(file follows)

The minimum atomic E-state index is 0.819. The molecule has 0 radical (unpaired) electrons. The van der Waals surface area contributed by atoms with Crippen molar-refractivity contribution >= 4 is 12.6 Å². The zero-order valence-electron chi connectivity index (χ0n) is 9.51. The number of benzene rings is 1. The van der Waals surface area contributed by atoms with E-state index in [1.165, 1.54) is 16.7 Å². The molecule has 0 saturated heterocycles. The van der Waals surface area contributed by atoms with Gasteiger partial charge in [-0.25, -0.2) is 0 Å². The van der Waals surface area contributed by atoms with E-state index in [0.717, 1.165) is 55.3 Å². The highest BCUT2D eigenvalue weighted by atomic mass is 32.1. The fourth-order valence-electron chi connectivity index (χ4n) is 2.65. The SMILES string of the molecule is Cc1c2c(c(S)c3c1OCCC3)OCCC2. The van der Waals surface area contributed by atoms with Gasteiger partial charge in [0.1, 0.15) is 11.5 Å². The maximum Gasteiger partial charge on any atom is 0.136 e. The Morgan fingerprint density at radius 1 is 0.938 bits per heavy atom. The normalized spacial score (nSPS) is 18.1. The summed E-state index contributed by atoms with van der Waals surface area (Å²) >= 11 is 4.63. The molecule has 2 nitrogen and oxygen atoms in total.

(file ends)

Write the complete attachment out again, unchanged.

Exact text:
The minimum atomic E-state index is 0.819. The molecule has 0 radical (unpaired) electrons. The van der Waals surface area contributed by atoms with Crippen molar-refractivity contribution >= 4 is 12.6 Å². The zero-order valence-electron chi connectivity index (χ0n) is 9.51. The number of benzene rings is 1. The van der Waals surface area contributed by atoms with E-state index in [1.165, 1.54) is 16.7 Å². The molecule has 0 saturated heterocycles. The van der Waals surface area contributed by atoms with Gasteiger partial charge in [-0.25, -0.2) is 0 Å². The van der Waals surface area contributed by atoms with E-state index in [0.717, 1.165) is 55.3 Å². The highest BCUT2D eigenvalue weighted by atomic mass is 32.1. The fourth-order valence-electron chi connectivity index (χ4n) is 2.65. The SMILES string of the molecule is Cc1c2c(c(S)c3c1OCCC3)OCCC2. The van der Waals surface area contributed by atoms with Gasteiger partial charge in [0.1, 0.15) is 11.5 Å². The maximum Gasteiger partial charge on any atom is 0.136 e. The Morgan fingerprint density at radius 1 is 0.938 bits per heavy atom. The normalized spacial score (nSPS) is 18.1. The summed E-state index contributed by atoms with van der Waals surface area (Å²) >= 11 is 4.63. The molecule has 2 nitrogen and oxygen atoms in total.